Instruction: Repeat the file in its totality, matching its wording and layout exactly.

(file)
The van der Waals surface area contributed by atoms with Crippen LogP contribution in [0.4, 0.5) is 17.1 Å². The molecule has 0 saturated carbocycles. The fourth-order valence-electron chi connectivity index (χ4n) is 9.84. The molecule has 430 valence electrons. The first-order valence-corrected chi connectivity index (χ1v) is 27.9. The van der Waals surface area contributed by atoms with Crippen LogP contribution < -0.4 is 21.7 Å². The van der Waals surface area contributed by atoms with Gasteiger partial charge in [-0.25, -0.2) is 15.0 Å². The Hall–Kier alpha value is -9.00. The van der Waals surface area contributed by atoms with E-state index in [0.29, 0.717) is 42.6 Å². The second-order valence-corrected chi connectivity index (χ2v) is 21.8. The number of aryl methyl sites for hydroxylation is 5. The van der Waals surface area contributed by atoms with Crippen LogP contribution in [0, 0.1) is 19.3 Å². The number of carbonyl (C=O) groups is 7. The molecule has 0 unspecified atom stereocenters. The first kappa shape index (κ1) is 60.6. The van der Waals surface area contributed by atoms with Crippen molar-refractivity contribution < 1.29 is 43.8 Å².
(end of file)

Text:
The van der Waals surface area contributed by atoms with Crippen LogP contribution in [0.4, 0.5) is 17.1 Å². The molecule has 0 saturated carbocycles. The fourth-order valence-electron chi connectivity index (χ4n) is 9.84. The molecule has 430 valence electrons. The first-order valence-corrected chi connectivity index (χ1v) is 27.9. The van der Waals surface area contributed by atoms with Crippen LogP contribution < -0.4 is 21.7 Å². The van der Waals surface area contributed by atoms with Gasteiger partial charge in [-0.25, -0.2) is 15.0 Å². The Hall–Kier alpha value is -9.00. The van der Waals surface area contributed by atoms with E-state index in [0.29, 0.717) is 42.6 Å². The second-order valence-corrected chi connectivity index (χ2v) is 21.8. The number of aryl methyl sites for hydroxylation is 5. The van der Waals surface area contributed by atoms with Crippen LogP contribution in [0, 0.1) is 19.3 Å². The number of carbonyl (C=O) groups is 7. The molecule has 0 unspecified atom stereocenters. The first kappa shape index (κ1) is 60.6. The van der Waals surface area contributed by atoms with Crippen molar-refractivity contribution < 1.29 is 43.8 Å².